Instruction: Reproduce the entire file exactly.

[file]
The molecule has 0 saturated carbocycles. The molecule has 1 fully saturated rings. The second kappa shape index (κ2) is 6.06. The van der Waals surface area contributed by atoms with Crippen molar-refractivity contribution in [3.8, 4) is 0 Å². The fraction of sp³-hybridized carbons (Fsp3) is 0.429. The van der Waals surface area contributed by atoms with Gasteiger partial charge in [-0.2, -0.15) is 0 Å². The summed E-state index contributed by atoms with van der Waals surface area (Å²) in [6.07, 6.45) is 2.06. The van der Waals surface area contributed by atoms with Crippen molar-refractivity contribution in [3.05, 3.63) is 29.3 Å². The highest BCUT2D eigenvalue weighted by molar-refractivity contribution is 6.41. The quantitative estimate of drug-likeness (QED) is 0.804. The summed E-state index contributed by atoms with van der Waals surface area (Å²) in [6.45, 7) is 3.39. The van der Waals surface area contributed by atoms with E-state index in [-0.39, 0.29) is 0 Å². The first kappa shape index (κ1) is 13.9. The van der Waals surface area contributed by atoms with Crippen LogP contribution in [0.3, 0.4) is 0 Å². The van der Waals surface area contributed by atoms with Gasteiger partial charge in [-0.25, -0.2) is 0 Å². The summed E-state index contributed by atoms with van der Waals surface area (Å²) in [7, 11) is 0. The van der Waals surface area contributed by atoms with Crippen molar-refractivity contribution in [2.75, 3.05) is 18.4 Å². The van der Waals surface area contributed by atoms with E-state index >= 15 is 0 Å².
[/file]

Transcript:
The molecule has 0 saturated carbocycles. The molecule has 1 fully saturated rings. The second kappa shape index (κ2) is 6.06. The van der Waals surface area contributed by atoms with Crippen molar-refractivity contribution in [3.8, 4) is 0 Å². The fraction of sp³-hybridized carbons (Fsp3) is 0.429. The van der Waals surface area contributed by atoms with Gasteiger partial charge in [-0.2, -0.15) is 0 Å². The summed E-state index contributed by atoms with van der Waals surface area (Å²) in [6.07, 6.45) is 2.06. The van der Waals surface area contributed by atoms with Crippen molar-refractivity contribution in [3.05, 3.63) is 29.3 Å². The highest BCUT2D eigenvalue weighted by molar-refractivity contribution is 6.41. The quantitative estimate of drug-likeness (QED) is 0.804. The summed E-state index contributed by atoms with van der Waals surface area (Å²) in [6.45, 7) is 3.39. The van der Waals surface area contributed by atoms with E-state index in [-0.39, 0.29) is 0 Å². The first kappa shape index (κ1) is 13.9. The van der Waals surface area contributed by atoms with Crippen LogP contribution in [0.3, 0.4) is 0 Å². The van der Waals surface area contributed by atoms with Gasteiger partial charge in [-0.25, -0.2) is 0 Å². The summed E-state index contributed by atoms with van der Waals surface area (Å²) in [7, 11) is 0. The van der Waals surface area contributed by atoms with Crippen molar-refractivity contribution in [2.75, 3.05) is 18.4 Å². The van der Waals surface area contributed by atoms with E-state index >= 15 is 0 Å².